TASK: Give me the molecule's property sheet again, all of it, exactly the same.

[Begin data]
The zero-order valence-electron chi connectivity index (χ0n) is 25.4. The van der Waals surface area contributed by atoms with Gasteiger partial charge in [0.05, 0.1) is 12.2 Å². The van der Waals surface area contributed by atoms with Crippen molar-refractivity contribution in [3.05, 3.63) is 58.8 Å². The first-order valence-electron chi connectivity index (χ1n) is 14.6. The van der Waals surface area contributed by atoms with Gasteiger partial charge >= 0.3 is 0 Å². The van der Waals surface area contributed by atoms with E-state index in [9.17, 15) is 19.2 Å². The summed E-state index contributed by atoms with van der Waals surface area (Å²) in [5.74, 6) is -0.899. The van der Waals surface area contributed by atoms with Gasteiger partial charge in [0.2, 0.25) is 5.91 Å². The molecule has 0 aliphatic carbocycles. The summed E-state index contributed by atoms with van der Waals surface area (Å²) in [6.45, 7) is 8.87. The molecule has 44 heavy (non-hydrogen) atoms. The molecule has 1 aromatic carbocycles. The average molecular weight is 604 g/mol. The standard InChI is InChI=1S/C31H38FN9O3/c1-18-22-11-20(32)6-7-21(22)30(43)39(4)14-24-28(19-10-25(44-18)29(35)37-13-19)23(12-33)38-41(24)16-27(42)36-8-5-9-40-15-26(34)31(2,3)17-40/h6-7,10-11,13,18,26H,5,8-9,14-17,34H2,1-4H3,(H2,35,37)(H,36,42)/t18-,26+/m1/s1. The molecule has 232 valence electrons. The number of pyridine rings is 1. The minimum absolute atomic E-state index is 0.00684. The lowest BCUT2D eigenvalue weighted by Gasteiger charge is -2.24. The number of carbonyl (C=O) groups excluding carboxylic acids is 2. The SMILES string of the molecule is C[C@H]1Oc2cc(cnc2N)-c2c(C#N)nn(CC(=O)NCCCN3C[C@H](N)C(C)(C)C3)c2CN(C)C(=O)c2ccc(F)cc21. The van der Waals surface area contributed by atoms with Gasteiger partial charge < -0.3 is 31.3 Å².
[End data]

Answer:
The zero-order valence-electron chi connectivity index (χ0n) is 25.4. The van der Waals surface area contributed by atoms with Gasteiger partial charge in [0.05, 0.1) is 12.2 Å². The van der Waals surface area contributed by atoms with Crippen molar-refractivity contribution in [3.05, 3.63) is 58.8 Å². The first-order valence-electron chi connectivity index (χ1n) is 14.6. The van der Waals surface area contributed by atoms with Gasteiger partial charge >= 0.3 is 0 Å². The van der Waals surface area contributed by atoms with E-state index in [9.17, 15) is 19.2 Å². The summed E-state index contributed by atoms with van der Waals surface area (Å²) in [5.74, 6) is -0.899. The van der Waals surface area contributed by atoms with Gasteiger partial charge in [0.2, 0.25) is 5.91 Å². The molecule has 0 aliphatic carbocycles. The summed E-state index contributed by atoms with van der Waals surface area (Å²) in [6.45, 7) is 8.87. The molecule has 44 heavy (non-hydrogen) atoms. The molecule has 1 aromatic carbocycles. The average molecular weight is 604 g/mol. The standard InChI is InChI=1S/C31H38FN9O3/c1-18-22-11-20(32)6-7-21(22)30(43)39(4)14-24-28(19-10-25(44-18)29(35)37-13-19)23(12-33)38-41(24)16-27(42)36-8-5-9-40-15-26(34)31(2,3)17-40/h6-7,10-11,13,18,26H,5,8-9,14-17,34H2,1-4H3,(H2,35,37)(H,36,42)/t18-,26+/m1/s1. The molecule has 232 valence electrons. The number of pyridine rings is 1. The minimum absolute atomic E-state index is 0.00684. The lowest BCUT2D eigenvalue weighted by Gasteiger charge is -2.24. The number of carbonyl (C=O) groups excluding carboxylic acids is 2. The SMILES string of the molecule is C[C@H]1Oc2cc(cnc2N)-c2c(C#N)nn(CC(=O)NCCCN3C[C@H](N)C(C)(C)C3)c2CN(C)C(=O)c2ccc(F)cc21. The van der Waals surface area contributed by atoms with Gasteiger partial charge < -0.3 is 31.3 Å².